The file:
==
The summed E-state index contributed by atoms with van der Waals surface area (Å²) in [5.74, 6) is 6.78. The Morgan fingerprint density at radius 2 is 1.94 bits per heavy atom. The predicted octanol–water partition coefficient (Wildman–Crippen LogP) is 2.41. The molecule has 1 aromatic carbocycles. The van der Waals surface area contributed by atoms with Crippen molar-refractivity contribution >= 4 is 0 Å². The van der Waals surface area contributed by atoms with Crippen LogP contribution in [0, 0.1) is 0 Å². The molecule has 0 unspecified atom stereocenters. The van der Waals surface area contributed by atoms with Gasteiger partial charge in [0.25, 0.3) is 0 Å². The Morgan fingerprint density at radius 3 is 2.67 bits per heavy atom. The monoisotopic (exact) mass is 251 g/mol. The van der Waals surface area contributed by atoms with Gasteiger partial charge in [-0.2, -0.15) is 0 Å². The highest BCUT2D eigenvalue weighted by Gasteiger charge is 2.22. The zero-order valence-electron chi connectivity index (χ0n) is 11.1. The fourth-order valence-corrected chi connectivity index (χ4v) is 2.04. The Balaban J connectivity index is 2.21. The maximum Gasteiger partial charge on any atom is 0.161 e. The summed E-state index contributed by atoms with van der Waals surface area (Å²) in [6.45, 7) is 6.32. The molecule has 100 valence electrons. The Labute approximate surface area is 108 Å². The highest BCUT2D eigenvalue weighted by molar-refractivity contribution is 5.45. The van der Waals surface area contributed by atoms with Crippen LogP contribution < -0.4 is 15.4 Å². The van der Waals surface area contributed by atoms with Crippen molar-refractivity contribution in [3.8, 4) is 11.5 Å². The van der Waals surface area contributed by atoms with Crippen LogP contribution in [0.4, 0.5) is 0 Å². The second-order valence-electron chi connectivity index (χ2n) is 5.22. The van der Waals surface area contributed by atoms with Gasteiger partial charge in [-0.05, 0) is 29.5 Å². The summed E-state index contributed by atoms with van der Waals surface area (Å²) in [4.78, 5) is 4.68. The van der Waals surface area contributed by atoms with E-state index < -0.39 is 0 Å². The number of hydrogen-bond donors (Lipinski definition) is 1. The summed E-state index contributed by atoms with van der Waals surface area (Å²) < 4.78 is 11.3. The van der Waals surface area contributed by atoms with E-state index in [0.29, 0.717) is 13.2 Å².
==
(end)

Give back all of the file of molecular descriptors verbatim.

The summed E-state index contributed by atoms with van der Waals surface area (Å²) in [5.74, 6) is 6.78. The Morgan fingerprint density at radius 2 is 1.94 bits per heavy atom. The predicted octanol–water partition coefficient (Wildman–Crippen LogP) is 2.41. The molecule has 1 aromatic carbocycles. The van der Waals surface area contributed by atoms with Crippen molar-refractivity contribution >= 4 is 0 Å². The van der Waals surface area contributed by atoms with Crippen LogP contribution in [0, 0.1) is 0 Å². The molecule has 0 unspecified atom stereocenters. The van der Waals surface area contributed by atoms with Gasteiger partial charge in [0.25, 0.3) is 0 Å². The Morgan fingerprint density at radius 3 is 2.67 bits per heavy atom. The monoisotopic (exact) mass is 251 g/mol. The van der Waals surface area contributed by atoms with Gasteiger partial charge in [-0.2, -0.15) is 0 Å². The highest BCUT2D eigenvalue weighted by Gasteiger charge is 2.22. The zero-order valence-electron chi connectivity index (χ0n) is 11.1. The fourth-order valence-corrected chi connectivity index (χ4v) is 2.04. The Balaban J connectivity index is 2.21. The maximum Gasteiger partial charge on any atom is 0.161 e. The summed E-state index contributed by atoms with van der Waals surface area (Å²) in [6.45, 7) is 6.32. The molecule has 100 valence electrons. The Labute approximate surface area is 108 Å². The highest BCUT2D eigenvalue weighted by molar-refractivity contribution is 5.45. The van der Waals surface area contributed by atoms with Crippen LogP contribution < -0.4 is 15.4 Å². The van der Waals surface area contributed by atoms with Crippen molar-refractivity contribution in [3.8, 4) is 11.5 Å². The van der Waals surface area contributed by atoms with Crippen LogP contribution in [0.4, 0.5) is 0 Å². The second-order valence-electron chi connectivity index (χ2n) is 5.22. The van der Waals surface area contributed by atoms with Gasteiger partial charge in [-0.05, 0) is 29.5 Å². The summed E-state index contributed by atoms with van der Waals surface area (Å²) in [4.78, 5) is 4.68. The van der Waals surface area contributed by atoms with E-state index < -0.39 is 0 Å². The number of hydrogen-bond donors (Lipinski definition) is 1. The summed E-state index contributed by atoms with van der Waals surface area (Å²) < 4.78 is 11.3. The van der Waals surface area contributed by atoms with E-state index in [0.29, 0.717) is 13.2 Å².